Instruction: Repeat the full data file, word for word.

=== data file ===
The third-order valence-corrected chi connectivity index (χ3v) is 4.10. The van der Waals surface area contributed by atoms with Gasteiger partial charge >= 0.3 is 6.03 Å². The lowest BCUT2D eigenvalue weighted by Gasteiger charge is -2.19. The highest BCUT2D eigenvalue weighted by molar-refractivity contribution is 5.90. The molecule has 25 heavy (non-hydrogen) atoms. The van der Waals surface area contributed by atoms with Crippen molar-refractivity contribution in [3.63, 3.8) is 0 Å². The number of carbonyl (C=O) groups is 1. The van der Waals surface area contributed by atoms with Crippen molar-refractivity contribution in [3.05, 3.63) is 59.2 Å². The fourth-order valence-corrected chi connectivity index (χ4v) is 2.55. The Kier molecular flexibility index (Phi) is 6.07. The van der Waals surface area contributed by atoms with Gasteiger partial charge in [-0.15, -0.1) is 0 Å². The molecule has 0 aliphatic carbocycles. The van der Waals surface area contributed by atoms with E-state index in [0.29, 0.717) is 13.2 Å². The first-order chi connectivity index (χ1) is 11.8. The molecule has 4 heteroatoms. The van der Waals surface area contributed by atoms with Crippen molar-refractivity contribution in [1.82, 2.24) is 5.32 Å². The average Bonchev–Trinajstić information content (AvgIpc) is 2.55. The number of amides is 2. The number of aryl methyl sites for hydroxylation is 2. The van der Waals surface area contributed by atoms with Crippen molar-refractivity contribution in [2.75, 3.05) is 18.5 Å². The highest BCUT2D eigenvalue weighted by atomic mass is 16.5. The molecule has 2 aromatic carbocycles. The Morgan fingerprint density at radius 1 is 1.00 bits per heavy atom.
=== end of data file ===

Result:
The third-order valence-corrected chi connectivity index (χ3v) is 4.10. The van der Waals surface area contributed by atoms with Gasteiger partial charge >= 0.3 is 6.03 Å². The lowest BCUT2D eigenvalue weighted by Gasteiger charge is -2.19. The highest BCUT2D eigenvalue weighted by molar-refractivity contribution is 5.90. The molecule has 25 heavy (non-hydrogen) atoms. The van der Waals surface area contributed by atoms with Crippen molar-refractivity contribution in [3.63, 3.8) is 0 Å². The number of carbonyl (C=O) groups is 1. The van der Waals surface area contributed by atoms with Crippen molar-refractivity contribution in [3.05, 3.63) is 59.2 Å². The fourth-order valence-corrected chi connectivity index (χ4v) is 2.55. The Kier molecular flexibility index (Phi) is 6.07. The van der Waals surface area contributed by atoms with Gasteiger partial charge in [-0.15, -0.1) is 0 Å². The molecule has 0 aliphatic carbocycles. The van der Waals surface area contributed by atoms with E-state index in [0.29, 0.717) is 13.2 Å². The first-order chi connectivity index (χ1) is 11.8. The molecule has 4 heteroatoms. The van der Waals surface area contributed by atoms with Crippen molar-refractivity contribution in [1.82, 2.24) is 5.32 Å². The average Bonchev–Trinajstić information content (AvgIpc) is 2.55. The number of amides is 2. The number of aryl methyl sites for hydroxylation is 2. The van der Waals surface area contributed by atoms with Crippen molar-refractivity contribution in [2.75, 3.05) is 18.5 Å². The highest BCUT2D eigenvalue weighted by atomic mass is 16.5. The molecule has 2 aromatic carbocycles. The Morgan fingerprint density at radius 1 is 1.00 bits per heavy atom.